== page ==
Please feel free to keep commenting on yesterday's post, but I'm going wander off into my own response here.
First, I have to say: Carlene, you've been a working on a full-length essay over the past few weeks! You have responded so densely and cogently to these letters, and I am touched by not only your devotion to the project but the complexity of your responses. And second: Keith, bringing in Wordsworth was brilliant. Like both of you, I've been grappling with Rilke's thoughts about vocation versus soul-destroying jobs, and I've had similar reactions. On the one hand, how would he know anything at all about the real definition of soul-destroying job? On the other hand, why did everything he say feel right to me?
Interestingly, this brings me back to a conversation that Keith and I had at the Frost Place. At one point, Keith wistfully congratulated me, saying that Tom and I had made the right decision for ourselves as artists and human beings by sidestepping paychecks and careers and moving to the woods. My heart seized up in a knot at those words; and when I got home, I told Tom what Keith had said. He looked at me and sighed, and I looked at him and sighed, and that was that. But what I felt, and what I imagine that Tom also felt, was the weight of the money panic, of watching Tom substitute soul-sucking white-collar work for soul-sucking physical labor, of having no colleagues, of my perpetual perception of being a drag on my marital partnership because I don't earn my keep. Poetry doesn't fence out those wolves. And yet to someone who isn't writing or reading in the ways he longs to write and read, my life may seem ideal.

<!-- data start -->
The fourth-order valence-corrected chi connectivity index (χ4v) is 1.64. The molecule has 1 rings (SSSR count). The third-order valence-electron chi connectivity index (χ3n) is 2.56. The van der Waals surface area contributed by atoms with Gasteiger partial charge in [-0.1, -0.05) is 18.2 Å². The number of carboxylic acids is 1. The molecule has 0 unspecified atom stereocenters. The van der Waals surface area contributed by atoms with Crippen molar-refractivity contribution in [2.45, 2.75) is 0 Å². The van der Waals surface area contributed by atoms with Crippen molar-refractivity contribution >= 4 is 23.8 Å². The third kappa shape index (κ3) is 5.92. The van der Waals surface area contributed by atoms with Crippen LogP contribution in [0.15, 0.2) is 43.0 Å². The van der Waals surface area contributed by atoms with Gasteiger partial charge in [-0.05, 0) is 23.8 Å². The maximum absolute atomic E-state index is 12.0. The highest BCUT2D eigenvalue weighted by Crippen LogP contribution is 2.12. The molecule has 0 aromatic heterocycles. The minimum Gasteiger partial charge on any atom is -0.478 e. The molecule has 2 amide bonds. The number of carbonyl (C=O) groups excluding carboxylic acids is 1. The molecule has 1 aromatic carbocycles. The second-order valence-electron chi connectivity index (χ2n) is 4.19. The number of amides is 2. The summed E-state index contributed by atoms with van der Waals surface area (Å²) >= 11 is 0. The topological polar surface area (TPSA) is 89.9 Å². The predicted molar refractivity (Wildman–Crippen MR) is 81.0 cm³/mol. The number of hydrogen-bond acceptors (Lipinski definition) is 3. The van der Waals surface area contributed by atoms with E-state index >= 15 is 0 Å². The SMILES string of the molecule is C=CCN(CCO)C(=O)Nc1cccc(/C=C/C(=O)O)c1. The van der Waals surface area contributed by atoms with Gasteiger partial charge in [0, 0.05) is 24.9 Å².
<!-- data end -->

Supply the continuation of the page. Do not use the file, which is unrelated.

So despite Rilke's more comfortable financial circumstances, I have to believe, from the depth of his response, that he, too, dealt every day with the ugliness and drudgery of existence. It may not have been roofing a house or digging a ditch or milking fifty head of cattle or managing a classroom of 25 noisy, unimpressed students with no interest in schoolwork, but it was its own pressure and distraction. This brings me back to Wordsworth: "I could wish my days to be / Bound each to each by natural piety." Doesn't I could wish seem to be the twist in those lines?
A couple of weeks ago, I was teaching a workshop for a group of women at a local domestic-violence shelter. I'd dictated a poem, "Magic Words," a translation of an Inuit verse, and then we went through a "what's the most important word?" activity. One woman said, very hesitantly, "Could, maybe?--because something could happen, even if it doesn't really happen?" Yes. Sometimes could is the only lifeline available. "I could wish my days to be" what they will never, in actuality, ever be. Then again: sometimes, as for Melville, as for Rilke, that's where the art is hiding.
Re letters 7 and 8: Let's aim for next Wednesday.